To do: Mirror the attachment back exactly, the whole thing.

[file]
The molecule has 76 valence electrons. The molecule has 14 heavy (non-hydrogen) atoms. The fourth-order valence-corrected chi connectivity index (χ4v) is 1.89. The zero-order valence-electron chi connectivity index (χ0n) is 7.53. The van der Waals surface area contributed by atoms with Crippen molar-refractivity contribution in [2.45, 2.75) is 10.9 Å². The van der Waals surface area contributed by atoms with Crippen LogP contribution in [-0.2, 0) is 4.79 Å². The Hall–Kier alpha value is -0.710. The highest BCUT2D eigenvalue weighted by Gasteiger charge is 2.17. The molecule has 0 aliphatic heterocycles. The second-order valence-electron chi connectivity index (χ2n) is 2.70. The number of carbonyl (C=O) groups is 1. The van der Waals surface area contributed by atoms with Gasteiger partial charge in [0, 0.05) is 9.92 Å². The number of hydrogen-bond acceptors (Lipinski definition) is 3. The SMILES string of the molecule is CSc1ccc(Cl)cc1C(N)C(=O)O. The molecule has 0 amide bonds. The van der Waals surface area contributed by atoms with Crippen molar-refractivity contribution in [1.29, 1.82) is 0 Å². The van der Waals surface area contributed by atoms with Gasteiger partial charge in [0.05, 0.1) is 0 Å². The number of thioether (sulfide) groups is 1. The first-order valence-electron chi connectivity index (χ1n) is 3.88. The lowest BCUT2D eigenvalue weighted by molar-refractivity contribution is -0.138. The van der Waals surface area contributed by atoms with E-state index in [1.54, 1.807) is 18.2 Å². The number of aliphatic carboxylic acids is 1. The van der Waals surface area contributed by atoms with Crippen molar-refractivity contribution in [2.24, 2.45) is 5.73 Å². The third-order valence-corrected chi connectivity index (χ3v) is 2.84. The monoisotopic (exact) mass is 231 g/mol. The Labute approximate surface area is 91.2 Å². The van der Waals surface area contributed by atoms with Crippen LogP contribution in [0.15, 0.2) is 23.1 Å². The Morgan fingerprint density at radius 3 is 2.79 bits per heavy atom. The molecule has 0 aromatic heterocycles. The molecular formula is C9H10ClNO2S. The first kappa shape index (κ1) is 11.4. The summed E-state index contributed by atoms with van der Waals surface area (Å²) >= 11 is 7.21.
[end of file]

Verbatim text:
The molecule has 76 valence electrons. The molecule has 14 heavy (non-hydrogen) atoms. The fourth-order valence-corrected chi connectivity index (χ4v) is 1.89. The zero-order valence-electron chi connectivity index (χ0n) is 7.53. The van der Waals surface area contributed by atoms with Crippen molar-refractivity contribution in [2.45, 2.75) is 10.9 Å². The van der Waals surface area contributed by atoms with Crippen LogP contribution in [-0.2, 0) is 4.79 Å². The Hall–Kier alpha value is -0.710. The highest BCUT2D eigenvalue weighted by Gasteiger charge is 2.17. The molecule has 0 aliphatic heterocycles. The second-order valence-electron chi connectivity index (χ2n) is 2.70. The number of carbonyl (C=O) groups is 1. The van der Waals surface area contributed by atoms with Gasteiger partial charge in [0, 0.05) is 9.92 Å². The number of hydrogen-bond acceptors (Lipinski definition) is 3. The SMILES string of the molecule is CSc1ccc(Cl)cc1C(N)C(=O)O. The molecule has 0 amide bonds. The van der Waals surface area contributed by atoms with Crippen molar-refractivity contribution in [1.29, 1.82) is 0 Å². The van der Waals surface area contributed by atoms with Gasteiger partial charge in [0.05, 0.1) is 0 Å². The number of thioether (sulfide) groups is 1. The first-order valence-electron chi connectivity index (χ1n) is 3.88. The lowest BCUT2D eigenvalue weighted by molar-refractivity contribution is -0.138. The van der Waals surface area contributed by atoms with E-state index in [1.54, 1.807) is 18.2 Å². The number of aliphatic carboxylic acids is 1. The van der Waals surface area contributed by atoms with Crippen molar-refractivity contribution in [2.24, 2.45) is 5.73 Å². The third-order valence-corrected chi connectivity index (χ3v) is 2.84. The monoisotopic (exact) mass is 231 g/mol. The Labute approximate surface area is 91.2 Å². The van der Waals surface area contributed by atoms with Crippen LogP contribution in [0.15, 0.2) is 23.1 Å². The Morgan fingerprint density at radius 3 is 2.79 bits per heavy atom. The molecule has 0 aromatic heterocycles. The molecular formula is C9H10ClNO2S. The first kappa shape index (κ1) is 11.4. The summed E-state index contributed by atoms with van der Waals surface area (Å²) >= 11 is 7.21.